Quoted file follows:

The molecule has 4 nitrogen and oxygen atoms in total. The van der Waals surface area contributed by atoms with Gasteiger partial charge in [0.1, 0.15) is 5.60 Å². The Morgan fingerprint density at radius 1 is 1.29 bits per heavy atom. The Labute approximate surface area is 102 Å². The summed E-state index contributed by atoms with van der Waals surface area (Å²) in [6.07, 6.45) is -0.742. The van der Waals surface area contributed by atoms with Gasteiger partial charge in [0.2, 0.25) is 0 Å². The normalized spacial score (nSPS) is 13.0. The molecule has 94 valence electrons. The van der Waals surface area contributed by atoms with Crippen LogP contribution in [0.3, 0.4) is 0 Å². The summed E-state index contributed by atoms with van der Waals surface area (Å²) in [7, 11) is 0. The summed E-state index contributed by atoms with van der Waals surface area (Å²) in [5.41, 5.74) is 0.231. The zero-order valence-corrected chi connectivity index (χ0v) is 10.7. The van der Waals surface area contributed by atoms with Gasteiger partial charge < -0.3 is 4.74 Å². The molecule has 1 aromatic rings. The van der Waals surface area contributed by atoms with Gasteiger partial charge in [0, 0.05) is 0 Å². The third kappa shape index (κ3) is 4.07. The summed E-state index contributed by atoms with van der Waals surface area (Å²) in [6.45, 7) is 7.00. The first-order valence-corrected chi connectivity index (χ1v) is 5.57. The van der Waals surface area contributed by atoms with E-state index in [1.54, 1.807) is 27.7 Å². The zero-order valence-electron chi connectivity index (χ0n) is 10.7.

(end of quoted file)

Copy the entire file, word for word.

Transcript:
The molecule has 4 nitrogen and oxygen atoms in total. The van der Waals surface area contributed by atoms with Gasteiger partial charge in [0.1, 0.15) is 5.60 Å². The Morgan fingerprint density at radius 1 is 1.29 bits per heavy atom. The Labute approximate surface area is 102 Å². The summed E-state index contributed by atoms with van der Waals surface area (Å²) in [6.07, 6.45) is -0.742. The van der Waals surface area contributed by atoms with Gasteiger partial charge in [0.2, 0.25) is 0 Å². The normalized spacial score (nSPS) is 13.0. The molecule has 94 valence electrons. The van der Waals surface area contributed by atoms with Crippen LogP contribution in [0.3, 0.4) is 0 Å². The summed E-state index contributed by atoms with van der Waals surface area (Å²) in [7, 11) is 0. The summed E-state index contributed by atoms with van der Waals surface area (Å²) in [5.41, 5.74) is 0.231. The zero-order valence-corrected chi connectivity index (χ0v) is 10.7. The van der Waals surface area contributed by atoms with Gasteiger partial charge < -0.3 is 4.74 Å². The molecule has 1 aromatic rings. The van der Waals surface area contributed by atoms with Gasteiger partial charge in [0, 0.05) is 0 Å². The third kappa shape index (κ3) is 4.07. The summed E-state index contributed by atoms with van der Waals surface area (Å²) in [6.45, 7) is 7.00. The first-order valence-corrected chi connectivity index (χ1v) is 5.57. The van der Waals surface area contributed by atoms with E-state index in [1.54, 1.807) is 27.7 Å². The zero-order valence-electron chi connectivity index (χ0n) is 10.7.